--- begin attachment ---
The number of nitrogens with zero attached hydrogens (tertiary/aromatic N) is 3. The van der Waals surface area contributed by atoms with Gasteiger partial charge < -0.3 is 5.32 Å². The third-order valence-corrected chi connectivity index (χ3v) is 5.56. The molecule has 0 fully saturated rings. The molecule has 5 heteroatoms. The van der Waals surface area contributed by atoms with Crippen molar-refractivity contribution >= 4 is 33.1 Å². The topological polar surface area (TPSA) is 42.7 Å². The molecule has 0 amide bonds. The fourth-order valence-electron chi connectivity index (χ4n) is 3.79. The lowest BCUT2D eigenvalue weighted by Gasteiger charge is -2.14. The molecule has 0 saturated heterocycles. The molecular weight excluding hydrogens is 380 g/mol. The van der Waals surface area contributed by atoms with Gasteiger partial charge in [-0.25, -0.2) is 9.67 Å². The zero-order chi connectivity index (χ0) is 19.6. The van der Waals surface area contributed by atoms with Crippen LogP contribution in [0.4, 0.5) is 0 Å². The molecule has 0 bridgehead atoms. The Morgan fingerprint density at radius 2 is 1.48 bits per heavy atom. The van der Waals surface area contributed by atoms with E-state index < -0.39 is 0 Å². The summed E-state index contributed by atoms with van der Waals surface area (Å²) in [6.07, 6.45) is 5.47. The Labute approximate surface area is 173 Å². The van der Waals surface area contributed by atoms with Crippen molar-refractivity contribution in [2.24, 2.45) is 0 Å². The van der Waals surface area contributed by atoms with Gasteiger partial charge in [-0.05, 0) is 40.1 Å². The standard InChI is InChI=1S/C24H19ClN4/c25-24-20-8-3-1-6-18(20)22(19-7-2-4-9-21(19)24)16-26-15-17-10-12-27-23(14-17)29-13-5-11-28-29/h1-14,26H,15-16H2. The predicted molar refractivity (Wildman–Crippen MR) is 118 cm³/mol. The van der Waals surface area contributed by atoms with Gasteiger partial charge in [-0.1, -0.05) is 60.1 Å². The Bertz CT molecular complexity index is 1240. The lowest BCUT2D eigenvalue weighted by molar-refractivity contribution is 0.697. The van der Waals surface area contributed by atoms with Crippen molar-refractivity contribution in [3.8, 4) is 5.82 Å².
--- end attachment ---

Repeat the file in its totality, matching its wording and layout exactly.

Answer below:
The number of nitrogens with zero attached hydrogens (tertiary/aromatic N) is 3. The van der Waals surface area contributed by atoms with Gasteiger partial charge < -0.3 is 5.32 Å². The third-order valence-corrected chi connectivity index (χ3v) is 5.56. The molecule has 0 fully saturated rings. The molecule has 5 heteroatoms. The van der Waals surface area contributed by atoms with Crippen molar-refractivity contribution >= 4 is 33.1 Å². The topological polar surface area (TPSA) is 42.7 Å². The molecule has 0 amide bonds. The fourth-order valence-electron chi connectivity index (χ4n) is 3.79. The lowest BCUT2D eigenvalue weighted by Gasteiger charge is -2.14. The molecule has 0 saturated heterocycles. The molecular weight excluding hydrogens is 380 g/mol. The van der Waals surface area contributed by atoms with Gasteiger partial charge in [-0.25, -0.2) is 9.67 Å². The zero-order chi connectivity index (χ0) is 19.6. The van der Waals surface area contributed by atoms with Crippen LogP contribution in [0.4, 0.5) is 0 Å². The molecule has 0 bridgehead atoms. The Morgan fingerprint density at radius 2 is 1.48 bits per heavy atom. The van der Waals surface area contributed by atoms with E-state index < -0.39 is 0 Å². The summed E-state index contributed by atoms with van der Waals surface area (Å²) in [6.07, 6.45) is 5.47. The Labute approximate surface area is 173 Å². The van der Waals surface area contributed by atoms with Crippen molar-refractivity contribution in [2.24, 2.45) is 0 Å². The van der Waals surface area contributed by atoms with Gasteiger partial charge in [-0.05, 0) is 40.1 Å². The standard InChI is InChI=1S/C24H19ClN4/c25-24-20-8-3-1-6-18(20)22(19-7-2-4-9-21(19)24)16-26-15-17-10-12-27-23(14-17)29-13-5-11-28-29/h1-14,26H,15-16H2. The predicted molar refractivity (Wildman–Crippen MR) is 118 cm³/mol. The van der Waals surface area contributed by atoms with Gasteiger partial charge in [-0.1, -0.05) is 60.1 Å². The Bertz CT molecular complexity index is 1240. The lowest BCUT2D eigenvalue weighted by molar-refractivity contribution is 0.697. The van der Waals surface area contributed by atoms with Crippen molar-refractivity contribution in [3.8, 4) is 5.82 Å².